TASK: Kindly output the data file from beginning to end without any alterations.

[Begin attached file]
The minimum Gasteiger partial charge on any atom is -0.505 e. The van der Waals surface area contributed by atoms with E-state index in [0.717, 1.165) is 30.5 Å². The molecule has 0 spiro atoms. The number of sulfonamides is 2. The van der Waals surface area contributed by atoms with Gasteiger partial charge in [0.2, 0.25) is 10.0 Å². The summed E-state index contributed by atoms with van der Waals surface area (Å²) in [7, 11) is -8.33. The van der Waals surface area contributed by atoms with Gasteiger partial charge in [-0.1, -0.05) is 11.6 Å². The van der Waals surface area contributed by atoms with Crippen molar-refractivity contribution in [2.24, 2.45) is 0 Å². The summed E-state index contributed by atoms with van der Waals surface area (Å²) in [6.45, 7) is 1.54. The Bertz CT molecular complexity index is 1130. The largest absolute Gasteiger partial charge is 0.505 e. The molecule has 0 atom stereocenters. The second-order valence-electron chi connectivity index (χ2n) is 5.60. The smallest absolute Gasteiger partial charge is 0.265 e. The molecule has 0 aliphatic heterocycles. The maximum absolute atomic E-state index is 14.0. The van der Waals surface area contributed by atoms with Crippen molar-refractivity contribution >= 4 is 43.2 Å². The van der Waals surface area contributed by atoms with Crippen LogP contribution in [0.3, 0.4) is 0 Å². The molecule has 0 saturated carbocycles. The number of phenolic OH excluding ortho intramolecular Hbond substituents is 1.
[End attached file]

The minimum Gasteiger partial charge on any atom is -0.505 e. The van der Waals surface area contributed by atoms with E-state index in [0.717, 1.165) is 30.5 Å². The molecule has 0 spiro atoms. The number of sulfonamides is 2. The van der Waals surface area contributed by atoms with Gasteiger partial charge in [0.2, 0.25) is 10.0 Å². The summed E-state index contributed by atoms with van der Waals surface area (Å²) in [7, 11) is -8.33. The van der Waals surface area contributed by atoms with Gasteiger partial charge in [-0.1, -0.05) is 11.6 Å². The van der Waals surface area contributed by atoms with Crippen molar-refractivity contribution in [2.24, 2.45) is 0 Å². The summed E-state index contributed by atoms with van der Waals surface area (Å²) in [6.45, 7) is 1.54. The Bertz CT molecular complexity index is 1130. The largest absolute Gasteiger partial charge is 0.505 e. The molecule has 0 atom stereocenters. The second-order valence-electron chi connectivity index (χ2n) is 5.60. The smallest absolute Gasteiger partial charge is 0.265 e. The molecule has 0 aliphatic heterocycles. The maximum absolute atomic E-state index is 14.0. The van der Waals surface area contributed by atoms with Crippen molar-refractivity contribution >= 4 is 43.2 Å². The van der Waals surface area contributed by atoms with Crippen LogP contribution in [0.3, 0.4) is 0 Å². The molecule has 0 saturated carbocycles. The number of phenolic OH excluding ortho intramolecular Hbond substituents is 1.